Saturday, 28 October 2017

Jascha Heifetz plays Bach

The three sonatas and three partitas that Bach wrote for solo violin are extraordinary works. Apart from anything else, they are extremely difficult to play since the violin is not at home with chords, accompaniments to melodies, and fugues. One boggles to imagine what violinists made of it in Bach's time since, even now and post- Paganini, the pieces pose real challenges; above all, the challenge to play them well so that the violin makes agreeable sounds.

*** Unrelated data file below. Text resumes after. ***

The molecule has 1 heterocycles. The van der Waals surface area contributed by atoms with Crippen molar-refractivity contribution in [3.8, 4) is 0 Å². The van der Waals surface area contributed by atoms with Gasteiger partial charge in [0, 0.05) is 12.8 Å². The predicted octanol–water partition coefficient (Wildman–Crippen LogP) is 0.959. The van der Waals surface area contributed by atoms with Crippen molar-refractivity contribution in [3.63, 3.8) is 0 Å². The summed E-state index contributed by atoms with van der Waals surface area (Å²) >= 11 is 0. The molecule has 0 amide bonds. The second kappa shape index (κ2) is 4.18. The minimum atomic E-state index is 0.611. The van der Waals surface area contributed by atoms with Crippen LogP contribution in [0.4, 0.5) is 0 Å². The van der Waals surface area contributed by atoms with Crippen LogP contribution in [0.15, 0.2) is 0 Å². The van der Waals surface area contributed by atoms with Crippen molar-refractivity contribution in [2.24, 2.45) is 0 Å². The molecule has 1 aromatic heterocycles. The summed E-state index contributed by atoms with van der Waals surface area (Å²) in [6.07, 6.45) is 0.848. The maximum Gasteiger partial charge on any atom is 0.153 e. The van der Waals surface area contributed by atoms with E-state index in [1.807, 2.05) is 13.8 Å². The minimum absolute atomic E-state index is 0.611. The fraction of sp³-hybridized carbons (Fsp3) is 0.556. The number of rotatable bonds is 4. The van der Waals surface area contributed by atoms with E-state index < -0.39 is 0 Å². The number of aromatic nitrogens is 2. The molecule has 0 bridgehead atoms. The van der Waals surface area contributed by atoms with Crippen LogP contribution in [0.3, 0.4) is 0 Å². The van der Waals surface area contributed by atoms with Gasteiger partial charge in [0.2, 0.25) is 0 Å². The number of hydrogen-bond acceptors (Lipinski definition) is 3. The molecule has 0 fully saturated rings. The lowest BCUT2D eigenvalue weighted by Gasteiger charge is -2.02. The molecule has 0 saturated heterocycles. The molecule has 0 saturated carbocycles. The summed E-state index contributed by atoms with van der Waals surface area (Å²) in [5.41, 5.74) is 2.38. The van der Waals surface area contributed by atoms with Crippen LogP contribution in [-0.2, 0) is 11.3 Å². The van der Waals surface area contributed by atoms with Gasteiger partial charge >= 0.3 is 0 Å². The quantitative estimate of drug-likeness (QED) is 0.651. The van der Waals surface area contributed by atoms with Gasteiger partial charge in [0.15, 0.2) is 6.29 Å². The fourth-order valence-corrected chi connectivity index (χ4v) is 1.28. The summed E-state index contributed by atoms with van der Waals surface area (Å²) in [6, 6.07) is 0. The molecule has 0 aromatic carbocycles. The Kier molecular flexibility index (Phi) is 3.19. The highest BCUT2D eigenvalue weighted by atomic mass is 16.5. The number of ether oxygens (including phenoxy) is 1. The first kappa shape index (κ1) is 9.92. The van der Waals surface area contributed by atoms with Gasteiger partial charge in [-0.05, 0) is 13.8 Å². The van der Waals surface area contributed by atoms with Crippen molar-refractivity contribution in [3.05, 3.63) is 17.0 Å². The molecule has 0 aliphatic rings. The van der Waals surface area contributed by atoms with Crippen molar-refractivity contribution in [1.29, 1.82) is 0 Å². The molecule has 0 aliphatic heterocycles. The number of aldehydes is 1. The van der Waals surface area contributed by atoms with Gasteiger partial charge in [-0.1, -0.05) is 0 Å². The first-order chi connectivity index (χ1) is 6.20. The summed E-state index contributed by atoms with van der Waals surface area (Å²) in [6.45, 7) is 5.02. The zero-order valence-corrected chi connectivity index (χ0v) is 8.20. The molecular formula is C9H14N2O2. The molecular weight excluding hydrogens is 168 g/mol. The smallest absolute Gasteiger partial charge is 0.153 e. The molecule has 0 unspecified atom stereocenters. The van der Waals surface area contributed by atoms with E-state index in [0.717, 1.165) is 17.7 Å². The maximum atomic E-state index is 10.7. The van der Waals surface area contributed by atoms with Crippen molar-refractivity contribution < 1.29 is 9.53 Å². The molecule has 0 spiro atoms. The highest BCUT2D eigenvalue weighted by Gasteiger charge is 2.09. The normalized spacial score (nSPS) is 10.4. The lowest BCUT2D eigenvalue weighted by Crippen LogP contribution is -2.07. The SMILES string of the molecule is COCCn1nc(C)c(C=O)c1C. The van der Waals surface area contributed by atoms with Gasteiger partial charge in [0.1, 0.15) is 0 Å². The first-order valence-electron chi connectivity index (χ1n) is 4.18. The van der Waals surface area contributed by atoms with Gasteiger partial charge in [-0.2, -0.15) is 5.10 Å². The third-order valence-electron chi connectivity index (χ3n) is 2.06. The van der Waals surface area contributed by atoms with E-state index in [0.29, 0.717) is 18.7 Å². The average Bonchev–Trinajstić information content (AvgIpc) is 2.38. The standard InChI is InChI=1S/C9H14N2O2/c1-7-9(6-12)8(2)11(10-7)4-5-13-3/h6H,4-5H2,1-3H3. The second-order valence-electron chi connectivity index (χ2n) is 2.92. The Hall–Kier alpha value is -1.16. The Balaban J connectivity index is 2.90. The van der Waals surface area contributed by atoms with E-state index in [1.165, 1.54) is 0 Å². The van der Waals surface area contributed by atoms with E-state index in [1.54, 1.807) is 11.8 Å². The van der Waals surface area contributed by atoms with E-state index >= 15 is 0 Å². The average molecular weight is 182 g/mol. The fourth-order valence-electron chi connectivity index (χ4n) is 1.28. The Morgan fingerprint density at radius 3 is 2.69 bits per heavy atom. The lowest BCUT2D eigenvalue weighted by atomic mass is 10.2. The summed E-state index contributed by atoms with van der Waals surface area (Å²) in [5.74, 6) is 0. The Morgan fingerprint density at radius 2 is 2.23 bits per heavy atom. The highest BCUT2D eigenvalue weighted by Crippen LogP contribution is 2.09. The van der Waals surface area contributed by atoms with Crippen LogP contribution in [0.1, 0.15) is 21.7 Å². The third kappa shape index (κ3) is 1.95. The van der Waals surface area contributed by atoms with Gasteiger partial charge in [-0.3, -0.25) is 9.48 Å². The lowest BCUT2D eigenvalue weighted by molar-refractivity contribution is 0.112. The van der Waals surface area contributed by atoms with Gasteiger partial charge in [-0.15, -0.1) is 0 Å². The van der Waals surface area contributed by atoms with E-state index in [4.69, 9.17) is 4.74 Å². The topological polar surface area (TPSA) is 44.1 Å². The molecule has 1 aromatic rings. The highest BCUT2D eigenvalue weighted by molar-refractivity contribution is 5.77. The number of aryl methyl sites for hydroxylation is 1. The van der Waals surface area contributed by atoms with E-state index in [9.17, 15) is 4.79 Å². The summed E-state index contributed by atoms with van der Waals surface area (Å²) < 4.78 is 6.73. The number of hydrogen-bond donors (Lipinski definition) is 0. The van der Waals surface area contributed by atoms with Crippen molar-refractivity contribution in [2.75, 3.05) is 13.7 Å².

I have been re-listening to the six works as played by Jascha Heifetz in 1952. For those for whom such things matter, no one can accuse Heifetz of not playing on a “period instrument”, since he would have been using either his del Gesù or Stradivari violins, with his usual three gut strings. As well as being a supreme violinist, Heifetz was always an extremely tasteful player, and these works suit him down to the ground. Everyone and his dog has recorded the works over the decades, but Heifetz (and Milstein) still stand out as top violinists and musicians in these works, be it the chaconne of the second suite, the fugues of the three sonatas, the adagios, or the rapidissimo movements. I listened to Heifetz as re-incarnated by Pristine Audio in extremely good ambient stereo; for the first time in these recordings, Heifetz's unique silky tone comes over with impressive results. A three star version of these works, and thank you Pristine for the impressive restoration of Heifetz in his prime.

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